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Picture: REUTERS
Picture: REUTERS

There is a crescendo of heckling in some quarters (conservative think-tanks, parts of the business media and some economists) telling us that the government’s plans to kick-start the economy through localising procurement is dangerous, will not work and must be abandoned. 

These ideological hand-wringers warn against hiking the costs of doing business, increasing regulation and red tape, discouraging investment, being uncompetitive and ultimately “destroying the economy”. But this is laughable and baseless, relying not so much on evidence and established best practice as on deep antistate dogma and discredited right-wing shibboleths, sailing as far from real-world experience as it is possible to get in the 21st century. 

For decades now Cosatu and its affiliates have called for focused measures to increase employment on a mass scale through manufacturing and other identified potential growth sectors. We have now finally reached a stage where the state and business sector have accepted the demonstrated truth of this argument and are now partnering to achieve this critical national goal.

That is why we increasingly witness large retailers, brands, mining houses and other corporates seeking to work with local manufacturers and grappling with how to support the creation of new domestic manufacturing capacity. The global pandemic has played a role. Covid-19 disrupted global supply chains and has demonstrated the importance of national self-reliance in manufacturing. Some of our biggest retailers — such as Clicks, Mr Price and Pepkor — have responded by localising procurement, which has had a positive knock-on effect on small, medium-sized and micro-enterprises (SMMEs).  

“Spiralling shipping costs and Covid-19 supply chain disruptions are accelerating a shift by SA retailers to end their heavy reliance on Asia and move to source products locally,” a Reuters report read only last month. Localisation efforts are also happening through the Economic Reconstruction & Recovery Plan (ERRP) and the various sector master plans. Where big business is localising they are not doing so as charitable and philanthropic organisations but as hard-nosed profit-driven enterprises looking for competitive but local products.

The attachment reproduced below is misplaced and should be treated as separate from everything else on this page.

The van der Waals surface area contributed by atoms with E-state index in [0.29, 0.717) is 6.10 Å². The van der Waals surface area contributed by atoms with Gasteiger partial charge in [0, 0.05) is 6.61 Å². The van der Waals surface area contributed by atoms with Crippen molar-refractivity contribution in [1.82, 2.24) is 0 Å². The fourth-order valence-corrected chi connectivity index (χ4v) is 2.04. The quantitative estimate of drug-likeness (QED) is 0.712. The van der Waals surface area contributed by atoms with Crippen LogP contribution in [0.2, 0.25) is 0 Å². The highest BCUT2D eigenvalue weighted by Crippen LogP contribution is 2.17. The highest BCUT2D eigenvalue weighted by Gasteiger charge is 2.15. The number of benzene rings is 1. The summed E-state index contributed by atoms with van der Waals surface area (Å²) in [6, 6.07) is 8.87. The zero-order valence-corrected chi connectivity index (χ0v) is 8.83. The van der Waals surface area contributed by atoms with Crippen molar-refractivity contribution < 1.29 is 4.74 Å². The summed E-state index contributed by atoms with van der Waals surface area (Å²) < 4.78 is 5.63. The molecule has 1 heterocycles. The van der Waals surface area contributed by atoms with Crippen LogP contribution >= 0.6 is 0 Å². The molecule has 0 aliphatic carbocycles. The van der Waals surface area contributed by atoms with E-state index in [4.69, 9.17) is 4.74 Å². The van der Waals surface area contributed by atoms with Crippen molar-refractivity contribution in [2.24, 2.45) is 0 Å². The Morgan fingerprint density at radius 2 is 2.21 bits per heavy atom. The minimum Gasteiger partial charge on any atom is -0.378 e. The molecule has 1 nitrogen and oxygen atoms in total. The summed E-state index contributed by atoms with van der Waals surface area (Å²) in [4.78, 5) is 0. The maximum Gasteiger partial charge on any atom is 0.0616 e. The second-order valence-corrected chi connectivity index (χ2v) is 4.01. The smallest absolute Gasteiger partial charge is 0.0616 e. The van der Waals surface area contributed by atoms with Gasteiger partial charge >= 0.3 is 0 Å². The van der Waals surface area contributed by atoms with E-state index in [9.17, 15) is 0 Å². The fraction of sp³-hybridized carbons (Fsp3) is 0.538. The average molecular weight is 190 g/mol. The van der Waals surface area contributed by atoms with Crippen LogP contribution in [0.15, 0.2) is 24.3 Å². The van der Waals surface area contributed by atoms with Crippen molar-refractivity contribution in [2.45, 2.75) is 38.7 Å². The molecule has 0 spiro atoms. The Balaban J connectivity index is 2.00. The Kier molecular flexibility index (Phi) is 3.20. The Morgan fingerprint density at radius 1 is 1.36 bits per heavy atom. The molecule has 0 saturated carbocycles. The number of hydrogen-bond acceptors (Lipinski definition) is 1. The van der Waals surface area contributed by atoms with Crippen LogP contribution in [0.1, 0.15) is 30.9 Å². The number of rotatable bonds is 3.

Evidence-backed facts

This is a positive development and a good start for our country’s reindustrialisation. It is therefore alarming and disheartening to see that there are still voices that would have us repeat the mistake of the 1990s: of pretending that economic success only happens for the most open of economies with a bare minimum of regulations (often with no regard for environmental or social challenges, or our entrenched historical inequalities), and where the role of the state is simply to stand back and wave as business gets on with business at any cost. This sort of 19th century-style laissez-faire economics encouraged inequality, unemployment and deindustrialisation, and a general developmental crisis that remains the biggest threat to the survival of our democracy.  

Cosatu’s long-standing call for and support of localisation of manufacturing is based not on blinkered ideology but on the following evidence-backed facts:

  • A strong local manufacturing sector is key to saving and creating local jobs;
  • Government finances are extremely limited and so every bit of financial support must be mobilised for the economy and jobs;
  • SA produces goods and services at a high-quality level and often competes well in international export markets;
  • Local procurement can help fragile companies stabilise, solidify their domestic base and eventually expand into exports;